New elements to this C19 conference were six seminars designed to foster conversation about shared topics. Three panels, called “Carolina Commons,” brought guests to three campus sites – Ackland Art Museum, Wilson Special Collections Library, and the IAH and adjacent McCorkle Place – to explore the history of UNC’s common grounds.

Richards led a panel at Wilson Library that opened the archives for guests to discuss the history and importance of liberal arts, viewing what 19th-century UNC students read and showcasing writing from a southern Confederate woman poet. The Ackland panel explored how artists in the United States represented land in the contexts of nationalist expansion, imperialism and colonialism.

One of the most inspiring parts of the conference began at the IAH then moved outside to McCorkle Place on the UNC Quad to discuss the iconic memorial to North Carolina Confederate soldiers alongside Unsung  Founders Memorial, which honors the men and women of color – enslaved and free – who built the university. Session leaders were African, African American, and Diaspora associate professor Reg Hildebrand and senior lecturer Tim McMillan and American Studies associate professor Tim Marr, all IAH Fellows.

The session was intense and inspiring, said graduate student Leslie McAbee.

“I’d like to develop a course based on that lecture,” she said.

Spin-off conference for graduate students spawned

McAbee, a Ph.D. student in English and Comparative Literature, teamed with fellow graduate student Emma Calabrese to organize a separate but complementary graduate student pre-conference, called UNCommon, held at the IAH. They invited all current and many former Ph.D. students from their department as well as religious studies, American studies, history and art history. More than 80 people attended.

“Students got a first-hand tutorial on how to organize an academic conference and a rich exchange with former professors, current students and professors from many related disciplines,” said Thrailkill. “It was amazing – a resounding success – and that energy carried over into C19.”

McAbee agreed.

“I had the chance to meet talented scholars whose work I’d now like to follow,” she said. “In terms of my professional development, the conference invigorated my relationship to my own research. Conference panels introduced me to great scholarship in multiple disciplines in 19th-century American studies, and I got a sense of how my research could contribute to future conversations.”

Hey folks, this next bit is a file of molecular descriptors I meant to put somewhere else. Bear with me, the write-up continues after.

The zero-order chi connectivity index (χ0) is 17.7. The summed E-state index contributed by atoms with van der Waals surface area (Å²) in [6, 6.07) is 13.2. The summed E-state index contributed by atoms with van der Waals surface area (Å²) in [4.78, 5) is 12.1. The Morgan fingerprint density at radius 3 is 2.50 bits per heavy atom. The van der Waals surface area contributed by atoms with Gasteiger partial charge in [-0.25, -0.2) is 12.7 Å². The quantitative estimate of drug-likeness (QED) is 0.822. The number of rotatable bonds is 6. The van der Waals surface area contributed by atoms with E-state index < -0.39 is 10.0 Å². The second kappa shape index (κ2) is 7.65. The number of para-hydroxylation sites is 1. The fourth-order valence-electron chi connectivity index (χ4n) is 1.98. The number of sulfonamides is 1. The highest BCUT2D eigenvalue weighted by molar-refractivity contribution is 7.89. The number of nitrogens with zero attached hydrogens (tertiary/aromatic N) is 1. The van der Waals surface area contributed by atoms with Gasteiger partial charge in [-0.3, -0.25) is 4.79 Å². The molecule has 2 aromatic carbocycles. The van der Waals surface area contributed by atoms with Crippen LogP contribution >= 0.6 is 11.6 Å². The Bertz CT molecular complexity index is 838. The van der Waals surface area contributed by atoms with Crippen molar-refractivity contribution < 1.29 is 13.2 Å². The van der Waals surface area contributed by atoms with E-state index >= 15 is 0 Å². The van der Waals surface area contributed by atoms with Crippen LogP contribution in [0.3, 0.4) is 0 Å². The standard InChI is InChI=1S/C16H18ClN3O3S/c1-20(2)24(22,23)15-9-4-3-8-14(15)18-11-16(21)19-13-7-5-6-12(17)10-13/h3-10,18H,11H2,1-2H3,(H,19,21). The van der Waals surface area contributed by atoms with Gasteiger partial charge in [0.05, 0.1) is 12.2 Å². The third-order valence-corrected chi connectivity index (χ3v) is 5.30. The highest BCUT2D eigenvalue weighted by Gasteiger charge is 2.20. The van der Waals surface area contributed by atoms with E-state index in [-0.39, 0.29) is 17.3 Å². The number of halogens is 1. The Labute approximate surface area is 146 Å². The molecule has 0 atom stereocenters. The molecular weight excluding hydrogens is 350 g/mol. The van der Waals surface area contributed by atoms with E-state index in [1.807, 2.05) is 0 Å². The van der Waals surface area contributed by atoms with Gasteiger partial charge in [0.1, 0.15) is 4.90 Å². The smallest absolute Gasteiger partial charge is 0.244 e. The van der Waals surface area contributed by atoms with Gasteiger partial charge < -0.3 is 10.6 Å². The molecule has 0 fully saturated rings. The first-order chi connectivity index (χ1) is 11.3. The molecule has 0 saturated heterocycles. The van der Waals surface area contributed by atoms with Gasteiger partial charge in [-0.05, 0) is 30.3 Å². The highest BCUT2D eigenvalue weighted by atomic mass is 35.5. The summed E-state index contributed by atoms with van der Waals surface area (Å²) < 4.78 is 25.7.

Participant and conference volunteer Aaron Shackelford, a Ph.D. graduate in English and Comparative Literature, works at Carolina Performing Arts on an Andrew W. Mellon Foundation grant to integrate academics with the performing arts across campus. He served on a graduate student conference panel discussing alternative careers.

“It’s hard to convey how important this conference is for the entire interdisciplinary field. It allowed us to show the world-class research and ideas that are coming out of UNC. It was wonderful to bring colleagues from around the world to see what a special, collaborative environment we have here,” Shackelford said.

Josh Doty, a Ph.D. student in the Department of English and Comparative Literature, presented a paper on Moby-Dick at C19 as well as volunteering extensively for both C19 and the graduate student conference.  He applauded the IAH for hosting the graduate student lunch and reception, which was an important step toward the formation of G19, the new organization of graduate students within C19.

“Having C19 at UNC meant that other graduate students and I could attend scholars’ talks and hear about the most cutting-edge work being done in our field,” Doty said. “Presenting a paper at C19 was one of the most rewarding experiences of my fledgling career. I’m happy that it was well received, but I’m even happier to have received rigorous, intellectually engaged feedback on it.”